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It is astonishing how much of Lévi-Strauss's reputation still hinges on a nine-month voyage through the Mato Grosso of western Brazil that was, in many respects, a failure. The objective was to travel along an abandoned telegraph line and conduct a rigorous survey of the little-known Nambikwara tribe, but a series of setbacks meant Lévi-Strauss could spend only a few days among them. His account of his sole sustained fieldwork experience—which makes up the bulk of Tristes Tropiques—presents a challenge to any biographer who wants to cover the same territory with matching vividness. But it's in Brazil that Wilcken is at his best, providing the missing parts of Lévi-Strauss's narrative, including his on-the-spot field notes, and filling in the supporting cast barely mentioned in the book. We watch as Lévi-Strauss, low on money and bartering supplies, placates a planted spy from the Brazilian government in the convoy, and copes with broken recording equipment and unreliable mules. After his young ethnographer wife, Dina, contracts a sight-threatening eye infection, he wastes no time dispatching her back to São Paulo. For a thinker who would be an armchair anthropologist for the rest of his life—"I realized early on that I was a library man," he once told an interviewer—Lévi-Strauss displayed a remarkable toughness in the bush. Wilcken treats us to a digression on the fate of another member of the expedition, a young Columbia graduate student named Buell Quain, who would later commit suicide from the pressures likely related to fieldwork.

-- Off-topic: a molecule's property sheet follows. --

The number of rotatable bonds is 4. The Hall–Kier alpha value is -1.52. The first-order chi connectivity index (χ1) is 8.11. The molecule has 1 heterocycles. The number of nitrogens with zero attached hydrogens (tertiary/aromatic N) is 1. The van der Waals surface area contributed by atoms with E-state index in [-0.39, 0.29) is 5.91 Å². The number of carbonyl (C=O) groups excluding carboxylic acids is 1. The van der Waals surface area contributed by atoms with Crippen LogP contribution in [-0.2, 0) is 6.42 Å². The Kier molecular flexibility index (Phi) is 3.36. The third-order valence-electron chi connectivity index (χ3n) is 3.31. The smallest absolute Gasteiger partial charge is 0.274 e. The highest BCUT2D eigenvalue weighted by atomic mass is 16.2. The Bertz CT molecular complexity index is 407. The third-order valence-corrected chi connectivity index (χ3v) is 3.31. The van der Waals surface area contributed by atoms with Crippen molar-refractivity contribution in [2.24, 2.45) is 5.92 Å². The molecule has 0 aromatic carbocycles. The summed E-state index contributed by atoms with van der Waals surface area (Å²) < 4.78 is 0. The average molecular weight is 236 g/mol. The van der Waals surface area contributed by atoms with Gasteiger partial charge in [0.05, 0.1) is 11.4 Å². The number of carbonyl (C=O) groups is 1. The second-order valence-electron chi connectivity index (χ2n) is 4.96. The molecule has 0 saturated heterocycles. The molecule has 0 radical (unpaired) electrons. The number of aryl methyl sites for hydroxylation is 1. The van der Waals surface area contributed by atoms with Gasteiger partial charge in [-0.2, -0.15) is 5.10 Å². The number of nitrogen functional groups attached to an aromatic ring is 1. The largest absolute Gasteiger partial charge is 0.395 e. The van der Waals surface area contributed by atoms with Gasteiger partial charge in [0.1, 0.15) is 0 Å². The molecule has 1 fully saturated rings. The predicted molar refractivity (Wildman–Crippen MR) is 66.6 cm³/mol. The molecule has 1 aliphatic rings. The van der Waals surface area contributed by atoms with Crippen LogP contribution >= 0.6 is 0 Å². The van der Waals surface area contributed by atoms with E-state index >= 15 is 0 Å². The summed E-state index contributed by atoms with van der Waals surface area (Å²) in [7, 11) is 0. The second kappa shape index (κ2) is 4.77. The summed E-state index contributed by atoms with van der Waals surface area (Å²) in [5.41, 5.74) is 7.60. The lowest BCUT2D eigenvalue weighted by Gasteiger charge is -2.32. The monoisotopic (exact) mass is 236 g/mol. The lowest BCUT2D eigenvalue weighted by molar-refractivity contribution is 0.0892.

When Lévi-Strauss at last reached the Nambikwara after an 800-mile trek, the encounter shattered his romantic expectations. "I had been looking for a society reduced to its simplest expression," he wrote, and "that of the Nambikwara was so truly simple that all I could find in it was individual human beings." The men of the tribe greeted him laughing; the women tried to steal his soap as he washed in the river. Malnourished, and on the brink of a breakdown, he nevertheless started to gather the material he would use to shatter a generation-old consensus in anthropology. Whereas functionalist anthropologists following Bronislaw Malinowski believed the social lives of indigenous peoples were determined by basic needs like sex and hunger, Lévi-Strauss found something close to the opposite in the tribes he encountered: even in the most dire conditions, they were driven above all by an intellectual need to understand the world around them. When Amerindians chose animals for their totems, it was not because they were "good to eat," Lévi-Strauss argued, but because they were "good to think." The Nambikwara were every bit as scientifically minded as the ethnographers who studied them (their mental inventory for honey, for instance, included thirteen different varieties). The only major difference, Lévi-Strauss claimed, was the "totalitarian ambition of the savage mind," which operated on the assumption that if you couldn't explain everything, you hadn't explained anything. Lévi-Strauss witnessed this rage for order in everything from their face-painting to the layout of their camps, and most especially in their myths, which they pieced together with borrowed scraps of older ones in the same way a computer programmer might patch together code.